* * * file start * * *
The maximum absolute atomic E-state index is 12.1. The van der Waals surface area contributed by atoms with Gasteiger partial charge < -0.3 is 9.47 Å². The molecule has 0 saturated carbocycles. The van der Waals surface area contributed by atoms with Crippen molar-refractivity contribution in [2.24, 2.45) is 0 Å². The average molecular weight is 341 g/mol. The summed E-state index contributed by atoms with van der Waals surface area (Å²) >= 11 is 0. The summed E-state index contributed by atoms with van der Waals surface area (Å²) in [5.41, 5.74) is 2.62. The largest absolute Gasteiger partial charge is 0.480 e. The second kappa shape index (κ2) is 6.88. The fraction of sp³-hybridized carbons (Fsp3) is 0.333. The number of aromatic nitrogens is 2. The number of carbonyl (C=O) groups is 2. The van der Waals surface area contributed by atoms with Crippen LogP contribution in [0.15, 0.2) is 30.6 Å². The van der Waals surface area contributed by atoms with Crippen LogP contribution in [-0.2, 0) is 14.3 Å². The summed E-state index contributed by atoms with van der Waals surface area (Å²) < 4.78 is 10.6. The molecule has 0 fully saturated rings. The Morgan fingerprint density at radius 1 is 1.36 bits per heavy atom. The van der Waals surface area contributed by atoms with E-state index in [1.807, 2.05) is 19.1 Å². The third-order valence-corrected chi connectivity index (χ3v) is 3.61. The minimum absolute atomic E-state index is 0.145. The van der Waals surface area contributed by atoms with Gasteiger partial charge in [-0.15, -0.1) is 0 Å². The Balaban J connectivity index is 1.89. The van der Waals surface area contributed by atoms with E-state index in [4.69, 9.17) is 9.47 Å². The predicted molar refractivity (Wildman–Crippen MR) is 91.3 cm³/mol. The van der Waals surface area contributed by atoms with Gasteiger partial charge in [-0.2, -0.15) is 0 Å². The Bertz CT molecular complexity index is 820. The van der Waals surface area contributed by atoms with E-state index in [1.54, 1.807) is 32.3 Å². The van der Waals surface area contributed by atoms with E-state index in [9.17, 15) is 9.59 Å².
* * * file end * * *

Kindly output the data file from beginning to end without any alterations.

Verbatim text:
The maximum absolute atomic E-state index is 12.1. The van der Waals surface area contributed by atoms with Gasteiger partial charge < -0.3 is 9.47 Å². The molecule has 0 saturated carbocycles. The van der Waals surface area contributed by atoms with Crippen molar-refractivity contribution in [2.24, 2.45) is 0 Å². The average molecular weight is 341 g/mol. The summed E-state index contributed by atoms with van der Waals surface area (Å²) >= 11 is 0. The summed E-state index contributed by atoms with van der Waals surface area (Å²) in [5.41, 5.74) is 2.62. The largest absolute Gasteiger partial charge is 0.480 e. The second kappa shape index (κ2) is 6.88. The fraction of sp³-hybridized carbons (Fsp3) is 0.333. The number of aromatic nitrogens is 2. The number of carbonyl (C=O) groups is 2. The van der Waals surface area contributed by atoms with Crippen LogP contribution in [0.15, 0.2) is 30.6 Å². The van der Waals surface area contributed by atoms with Crippen LogP contribution in [-0.2, 0) is 14.3 Å². The summed E-state index contributed by atoms with van der Waals surface area (Å²) < 4.78 is 10.6. The molecule has 0 fully saturated rings. The Morgan fingerprint density at radius 1 is 1.36 bits per heavy atom. The van der Waals surface area contributed by atoms with E-state index in [1.807, 2.05) is 19.1 Å². The third-order valence-corrected chi connectivity index (χ3v) is 3.61. The minimum absolute atomic E-state index is 0.145. The van der Waals surface area contributed by atoms with Gasteiger partial charge in [-0.15, -0.1) is 0 Å². The Balaban J connectivity index is 1.89. The van der Waals surface area contributed by atoms with E-state index in [4.69, 9.17) is 9.47 Å². The predicted molar refractivity (Wildman–Crippen MR) is 91.3 cm³/mol. The van der Waals surface area contributed by atoms with Gasteiger partial charge in [-0.2, -0.15) is 0 Å². The Bertz CT molecular complexity index is 820. The van der Waals surface area contributed by atoms with E-state index in [1.54, 1.807) is 32.3 Å². The van der Waals surface area contributed by atoms with E-state index in [9.17, 15) is 9.59 Å².